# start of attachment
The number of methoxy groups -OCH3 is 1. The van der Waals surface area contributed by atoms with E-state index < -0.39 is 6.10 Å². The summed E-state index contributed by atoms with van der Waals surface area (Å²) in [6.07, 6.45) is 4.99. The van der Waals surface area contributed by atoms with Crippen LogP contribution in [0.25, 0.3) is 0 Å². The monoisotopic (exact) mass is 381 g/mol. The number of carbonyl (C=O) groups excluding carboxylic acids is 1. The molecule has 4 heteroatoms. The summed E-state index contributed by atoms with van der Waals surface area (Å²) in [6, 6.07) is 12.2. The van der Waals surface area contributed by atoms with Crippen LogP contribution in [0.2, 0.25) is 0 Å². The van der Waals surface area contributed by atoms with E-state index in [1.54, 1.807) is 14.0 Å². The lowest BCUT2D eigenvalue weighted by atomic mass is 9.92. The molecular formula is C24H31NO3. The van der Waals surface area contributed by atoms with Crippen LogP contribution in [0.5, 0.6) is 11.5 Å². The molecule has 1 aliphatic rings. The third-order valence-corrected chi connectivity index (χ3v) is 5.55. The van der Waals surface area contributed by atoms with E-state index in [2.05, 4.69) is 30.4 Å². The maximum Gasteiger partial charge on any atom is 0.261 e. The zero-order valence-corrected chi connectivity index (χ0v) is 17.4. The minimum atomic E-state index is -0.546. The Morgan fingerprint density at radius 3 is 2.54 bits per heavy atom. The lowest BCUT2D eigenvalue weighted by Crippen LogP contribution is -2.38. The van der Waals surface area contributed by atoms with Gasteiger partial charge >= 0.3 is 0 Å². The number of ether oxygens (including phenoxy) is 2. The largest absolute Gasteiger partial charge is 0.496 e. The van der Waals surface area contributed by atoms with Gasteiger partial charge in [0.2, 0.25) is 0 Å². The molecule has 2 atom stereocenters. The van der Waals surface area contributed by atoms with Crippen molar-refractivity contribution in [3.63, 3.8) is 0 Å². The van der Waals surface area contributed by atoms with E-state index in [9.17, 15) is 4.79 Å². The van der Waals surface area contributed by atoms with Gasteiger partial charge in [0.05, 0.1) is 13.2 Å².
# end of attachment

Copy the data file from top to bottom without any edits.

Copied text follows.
The number of methoxy groups -OCH3 is 1. The van der Waals surface area contributed by atoms with E-state index < -0.39 is 6.10 Å². The summed E-state index contributed by atoms with van der Waals surface area (Å²) in [6.07, 6.45) is 4.99. The van der Waals surface area contributed by atoms with Crippen LogP contribution in [0.25, 0.3) is 0 Å². The monoisotopic (exact) mass is 381 g/mol. The number of carbonyl (C=O) groups excluding carboxylic acids is 1. The molecule has 4 heteroatoms. The summed E-state index contributed by atoms with van der Waals surface area (Å²) in [6, 6.07) is 12.2. The van der Waals surface area contributed by atoms with Crippen LogP contribution in [0.2, 0.25) is 0 Å². The van der Waals surface area contributed by atoms with E-state index in [1.54, 1.807) is 14.0 Å². The lowest BCUT2D eigenvalue weighted by atomic mass is 9.92. The molecular formula is C24H31NO3. The van der Waals surface area contributed by atoms with Crippen LogP contribution in [0.5, 0.6) is 11.5 Å². The molecule has 1 aliphatic rings. The third-order valence-corrected chi connectivity index (χ3v) is 5.55. The van der Waals surface area contributed by atoms with E-state index in [2.05, 4.69) is 30.4 Å². The maximum Gasteiger partial charge on any atom is 0.261 e. The zero-order valence-corrected chi connectivity index (χ0v) is 17.4. The minimum atomic E-state index is -0.546. The Morgan fingerprint density at radius 3 is 2.54 bits per heavy atom. The lowest BCUT2D eigenvalue weighted by Crippen LogP contribution is -2.38. The van der Waals surface area contributed by atoms with Gasteiger partial charge >= 0.3 is 0 Å². The number of ether oxygens (including phenoxy) is 2. The largest absolute Gasteiger partial charge is 0.496 e. The van der Waals surface area contributed by atoms with Gasteiger partial charge in [0.2, 0.25) is 0 Å². The molecule has 2 atom stereocenters. The van der Waals surface area contributed by atoms with Crippen molar-refractivity contribution in [3.63, 3.8) is 0 Å². The van der Waals surface area contributed by atoms with E-state index in [9.17, 15) is 4.79 Å². The van der Waals surface area contributed by atoms with Gasteiger partial charge in [0.05, 0.1) is 13.2 Å².